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Technology is helping break down the walls of carriers' walled gardens.
At the CTIA show, Skype demonstrated a VoIP application that can be used on select cellular phones, and Sling Media demonstrated its "place-shifting" solution for watching local TV channels or content from a home's digital video recorder on a cellular handset.
The two services are available independently of the carriers.
Here's what the companies showed:
Skype: At the Intel booth, the company demonstrated its VoIP application for Windows Mobile-based PDA phones and Wi-Fi-equipped PocketPC PDAs. The application lets consumers make unlimited free phone calls to people with Skype loaded onto their PC, laptop or PDA.
On a PDA phone, the application eliminates long-distance charges to overseas locations and help users manage their voice minutes, the company said.
For PDA phones, the minimum requirements are Windows Mobile 5.0 or Windows Mobile 2003 for PocketPC.
Sling Media: Also at the Intel booth, Sling Media demonstrated software that enables consumers to watch home satellite or cable TV programs and PVR content from a Windows Mobile PDA phone located anywhere cellular service is available. The software, called SlingPlayer Mobile, will be available April 26 for $29.99 from the company's Web site. Within a month, the company will offer software for Windows Mobile smartphones, which lack large touch screens.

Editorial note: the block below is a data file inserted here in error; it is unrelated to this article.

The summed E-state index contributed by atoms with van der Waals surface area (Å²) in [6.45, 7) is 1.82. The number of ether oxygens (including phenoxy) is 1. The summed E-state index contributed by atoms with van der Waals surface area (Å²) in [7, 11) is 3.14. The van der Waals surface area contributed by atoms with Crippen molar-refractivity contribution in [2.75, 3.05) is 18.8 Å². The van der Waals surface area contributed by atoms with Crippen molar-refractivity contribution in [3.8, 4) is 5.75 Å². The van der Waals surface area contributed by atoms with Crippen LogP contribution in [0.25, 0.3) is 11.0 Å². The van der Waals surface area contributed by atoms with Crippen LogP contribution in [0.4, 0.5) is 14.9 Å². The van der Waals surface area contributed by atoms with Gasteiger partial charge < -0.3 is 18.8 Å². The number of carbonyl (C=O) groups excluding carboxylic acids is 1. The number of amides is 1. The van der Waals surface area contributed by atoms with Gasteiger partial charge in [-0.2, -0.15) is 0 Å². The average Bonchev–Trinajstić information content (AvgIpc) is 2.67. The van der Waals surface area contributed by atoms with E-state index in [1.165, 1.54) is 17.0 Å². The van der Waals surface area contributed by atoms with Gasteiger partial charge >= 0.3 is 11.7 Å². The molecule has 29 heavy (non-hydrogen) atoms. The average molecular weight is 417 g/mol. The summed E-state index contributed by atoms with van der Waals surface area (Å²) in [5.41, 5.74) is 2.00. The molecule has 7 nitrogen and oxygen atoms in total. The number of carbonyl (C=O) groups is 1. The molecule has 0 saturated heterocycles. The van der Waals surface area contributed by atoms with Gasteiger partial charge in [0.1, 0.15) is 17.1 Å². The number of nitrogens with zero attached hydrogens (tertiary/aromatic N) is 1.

Software for remote viewing on a laptop PC is already available. The software must be used with the company's $249 1.6-inch by 10.6-inch by 4-inch Slingbox, which connects a home video system to the Internet. The Slingbox connects to home video components via analog A/V inputs and outputs and an IR emitter, which enables remote control from the PDA phone. Its Ethernet port connects to a broadband modem.
Users can remotely toggle among three separate video sources but can stream only one at a time. Family at home can watch one cable or satellite channel while the remote user streams another channel.
Laptops and phones can't record the streamed content.
Supported PDA hones and Wi-Fi-equipped PDAs include the Palm Treo 700w, the Motorola Q, the Samsung i730, the UTStarcom PPC6700, and handheld computers such as the Dell Axim and HP iPAQ.
The Sling Box, which incorporates an NTSC TV tuner, converts analog audio and video into Windows Media Video for Internet transmission.
No monthly service fees are required to access media through a PC or through a cellphone, other than normal wireless subscription charges.
The application functions on any Windows Mobile-based phone or PocketPC PDA and can connect over any type of digital data network, including Wi-Fi. For larger screen devices such as PDAs, CDMA 1x EV-DO and other networks delivering about 120Kbps produce an acceptable stream, the company said.
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